NFC West: Robert Ayers
Posted by ESPN.com's Mike Sando
The chart compares mock drafts from four veteran NFC West beat reporters. The four -- Jim Thomas of the St. Louis Post-Dispatch, Matt Maiocco of the Santa Rosa Press-Democrat, Kent Somers of the Arizona Republic and Danny O'Neil of the Seattle Times -- combined to project 39 players for first-round status.
Unanimous first-round choices (24): Matthew Stafford, Jason Smith, Eugene Monroe, Tyson Jackson, Aaron Curry, B.J. Raji, Brian Orakpo, Mark Sanchez, Michael Crabtree, Andre Smith, Jeremy Maclin, Michael Oher, Chris Wells, Robert Ayers, Knowshon Moreno, Malcolm Jenkins, Brian Cushing, Clay Matthews, Brandon Pettigrew, Rey Maualuga, Josh Freeman, Peria Jerry, Ziggy Hood, Eben Britton.
Three first-round selections (8): Larry English, Aaron Maybin, Darius Butler, Darrius Heyward-Bey, Kenny Britt, Vontae Davis, Hakeem Nicks, Donald Brown.
Two first-round selections: (1): Phil Loadholt.
One first-round selection (6): LeSean McCoy, Percy Harvin, Alphonso Smith, Everette Brown, Eric Wood, Fili Moala.
Unanimous top-five picks (3): Stafford, Smith and Curry.
Unanimous top-10 picks (6): Stafford, Smtih, Curry, Monroe, Raji and Crabtree.
Unanimous top-15 picks (12): Stafford, Smith, Curry, Monroe, Raji, Crabtree, Jackson, Sanchez, Smith, Maclin, Oher, Orakpo.
Largest disparity, earliest vote to lowest vote: Ayers, 18 spots; Jenkins and Matthews, 16 spots, Butler (14), English (10), Pettigrew (10), Hood (10) and Britton (10).
Posted by ESPN.com's Mike Sando
Sensing the shortage of mock drafts this time of year, I joined ESPN.com's other divisional bloggers in putting together our own version.
A confession: I sent Virginia tackle Eugene Monroe to the Rams at No. 2 knowing the decision helped avert a dilemma with Seattle at No. 4.
Sending another player to the Rams -- specifically receiver Michael Crabtree -- might have complicated the choice I was facing two picks later.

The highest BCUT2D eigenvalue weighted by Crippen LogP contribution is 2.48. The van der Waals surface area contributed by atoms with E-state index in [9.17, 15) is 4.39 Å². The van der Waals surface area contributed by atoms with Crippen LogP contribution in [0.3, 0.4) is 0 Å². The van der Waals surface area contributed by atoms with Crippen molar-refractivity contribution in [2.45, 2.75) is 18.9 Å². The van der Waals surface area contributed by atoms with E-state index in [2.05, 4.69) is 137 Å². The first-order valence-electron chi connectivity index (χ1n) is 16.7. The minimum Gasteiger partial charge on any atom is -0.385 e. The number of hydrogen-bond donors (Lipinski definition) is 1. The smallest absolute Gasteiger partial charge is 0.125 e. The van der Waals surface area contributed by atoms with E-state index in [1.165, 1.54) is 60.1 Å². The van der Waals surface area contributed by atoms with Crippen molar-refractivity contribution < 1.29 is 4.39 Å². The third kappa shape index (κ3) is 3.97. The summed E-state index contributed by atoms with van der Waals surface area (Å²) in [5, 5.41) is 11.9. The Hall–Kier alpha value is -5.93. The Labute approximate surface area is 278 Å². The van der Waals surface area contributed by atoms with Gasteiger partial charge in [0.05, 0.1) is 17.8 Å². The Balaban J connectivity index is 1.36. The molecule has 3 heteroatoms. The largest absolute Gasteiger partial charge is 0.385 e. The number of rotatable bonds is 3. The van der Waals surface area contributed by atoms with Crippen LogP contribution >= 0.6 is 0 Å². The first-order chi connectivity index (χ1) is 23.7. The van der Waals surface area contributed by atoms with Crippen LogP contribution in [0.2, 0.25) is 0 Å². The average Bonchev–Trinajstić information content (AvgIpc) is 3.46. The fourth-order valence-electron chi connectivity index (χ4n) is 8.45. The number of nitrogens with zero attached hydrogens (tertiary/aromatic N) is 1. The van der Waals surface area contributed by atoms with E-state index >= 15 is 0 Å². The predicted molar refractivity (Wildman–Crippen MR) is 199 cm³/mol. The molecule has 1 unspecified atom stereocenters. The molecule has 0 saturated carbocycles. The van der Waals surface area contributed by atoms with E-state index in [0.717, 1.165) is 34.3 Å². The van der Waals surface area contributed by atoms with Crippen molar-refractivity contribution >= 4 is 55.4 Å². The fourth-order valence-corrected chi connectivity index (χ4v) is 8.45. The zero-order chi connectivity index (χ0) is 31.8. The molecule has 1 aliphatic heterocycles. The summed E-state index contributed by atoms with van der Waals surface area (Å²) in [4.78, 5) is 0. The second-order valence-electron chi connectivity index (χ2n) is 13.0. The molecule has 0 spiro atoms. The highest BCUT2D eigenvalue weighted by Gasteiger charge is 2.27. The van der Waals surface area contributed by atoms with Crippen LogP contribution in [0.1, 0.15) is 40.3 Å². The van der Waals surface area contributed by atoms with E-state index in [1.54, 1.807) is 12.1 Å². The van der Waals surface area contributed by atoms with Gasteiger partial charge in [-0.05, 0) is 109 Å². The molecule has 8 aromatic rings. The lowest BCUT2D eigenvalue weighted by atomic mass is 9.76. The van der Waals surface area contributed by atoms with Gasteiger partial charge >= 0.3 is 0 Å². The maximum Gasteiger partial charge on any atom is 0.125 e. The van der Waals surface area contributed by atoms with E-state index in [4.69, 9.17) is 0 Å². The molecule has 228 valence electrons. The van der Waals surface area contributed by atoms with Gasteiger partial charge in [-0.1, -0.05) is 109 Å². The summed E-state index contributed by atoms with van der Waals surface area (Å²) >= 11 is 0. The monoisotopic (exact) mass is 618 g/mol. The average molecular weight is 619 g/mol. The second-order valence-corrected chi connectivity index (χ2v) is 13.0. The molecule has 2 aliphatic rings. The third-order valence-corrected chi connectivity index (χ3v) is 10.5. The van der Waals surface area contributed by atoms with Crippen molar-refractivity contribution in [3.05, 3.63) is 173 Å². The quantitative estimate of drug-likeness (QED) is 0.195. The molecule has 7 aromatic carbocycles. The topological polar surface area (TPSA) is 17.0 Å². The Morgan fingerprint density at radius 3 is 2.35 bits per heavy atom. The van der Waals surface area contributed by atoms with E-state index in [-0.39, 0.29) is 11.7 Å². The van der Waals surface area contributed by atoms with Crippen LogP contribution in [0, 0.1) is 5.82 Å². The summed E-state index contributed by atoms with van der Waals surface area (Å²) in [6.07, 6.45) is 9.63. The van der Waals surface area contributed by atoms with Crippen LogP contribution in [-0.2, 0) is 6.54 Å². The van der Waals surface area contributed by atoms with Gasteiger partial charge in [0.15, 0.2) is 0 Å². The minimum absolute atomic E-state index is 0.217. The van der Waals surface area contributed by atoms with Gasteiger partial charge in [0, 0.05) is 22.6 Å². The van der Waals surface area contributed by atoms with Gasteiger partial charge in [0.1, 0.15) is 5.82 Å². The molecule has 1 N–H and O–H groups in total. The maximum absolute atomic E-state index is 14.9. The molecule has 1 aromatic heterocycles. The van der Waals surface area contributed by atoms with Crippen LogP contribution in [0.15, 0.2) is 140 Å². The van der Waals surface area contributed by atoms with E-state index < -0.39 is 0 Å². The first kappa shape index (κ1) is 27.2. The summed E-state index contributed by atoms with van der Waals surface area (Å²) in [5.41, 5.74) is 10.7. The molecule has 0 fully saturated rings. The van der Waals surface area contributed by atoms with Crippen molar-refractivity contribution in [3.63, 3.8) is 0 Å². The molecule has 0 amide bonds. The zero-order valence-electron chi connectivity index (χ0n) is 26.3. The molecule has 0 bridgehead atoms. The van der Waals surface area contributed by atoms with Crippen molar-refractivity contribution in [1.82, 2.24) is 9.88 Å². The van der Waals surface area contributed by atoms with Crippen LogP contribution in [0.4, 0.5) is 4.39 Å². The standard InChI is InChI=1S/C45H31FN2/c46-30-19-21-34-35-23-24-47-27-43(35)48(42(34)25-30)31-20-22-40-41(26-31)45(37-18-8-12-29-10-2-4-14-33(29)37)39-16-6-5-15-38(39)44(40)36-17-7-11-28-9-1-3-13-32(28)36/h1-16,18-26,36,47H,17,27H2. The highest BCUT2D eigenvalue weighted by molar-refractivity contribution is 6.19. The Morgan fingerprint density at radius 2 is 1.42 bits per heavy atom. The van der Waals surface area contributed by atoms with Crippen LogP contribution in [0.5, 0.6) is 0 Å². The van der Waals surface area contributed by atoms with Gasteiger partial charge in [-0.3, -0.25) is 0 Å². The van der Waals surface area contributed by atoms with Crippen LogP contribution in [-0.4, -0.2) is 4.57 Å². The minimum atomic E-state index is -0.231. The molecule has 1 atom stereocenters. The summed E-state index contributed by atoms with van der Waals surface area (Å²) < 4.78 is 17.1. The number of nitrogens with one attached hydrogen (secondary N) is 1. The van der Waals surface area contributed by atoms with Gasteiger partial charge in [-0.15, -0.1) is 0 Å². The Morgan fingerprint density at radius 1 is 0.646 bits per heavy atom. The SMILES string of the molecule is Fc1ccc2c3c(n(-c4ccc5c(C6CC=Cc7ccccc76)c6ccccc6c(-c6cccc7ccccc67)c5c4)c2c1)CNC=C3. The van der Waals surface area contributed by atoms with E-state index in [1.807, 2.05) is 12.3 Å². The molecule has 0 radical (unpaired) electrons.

If Crabtree disappeared from the available pool at No. 2 and my AFC West counterpart, Bill Williamson, snagged Wake Forest linebacker Aaron Curry for the Chiefs at No. 3, then what for Seattle? I wasn't ready to join the Mark Sanchez-to-Seattle hype machine, but the possibility seemed more realistic without Crabtree and Curry available as alternatives.
The Rams need a tackle more than Seattle needs one, the thinking goes, so it's convenient for St. Louis to take one, leaving the Seahawks with more palatable options two picks later.
Alas, these are all theories built on assumptions. Reality figures to diverge significantly.
Four of Scouts Inc.'s 32 highest-ranked players -- Tennessee defensive end Robert Ayers, Florida receiver Percy Harvin, Western Michigan safety Louis Delmas and Connecticut cornerback Darius Butler -- failed to find their way into our divisional bloggers' mock. Two players appearing on our mock -- Rutgers receiver Kenny Britt and Wake Forest cornerback Alphonso Smith -- did not earn spots on the Scouts Inc. top 32.
I doubt whether any two NFL teams share the same rankings for the top 32 players.
There is no consensus, in other words.
With that, I'll break down where each of my projected NFC West projections could break down.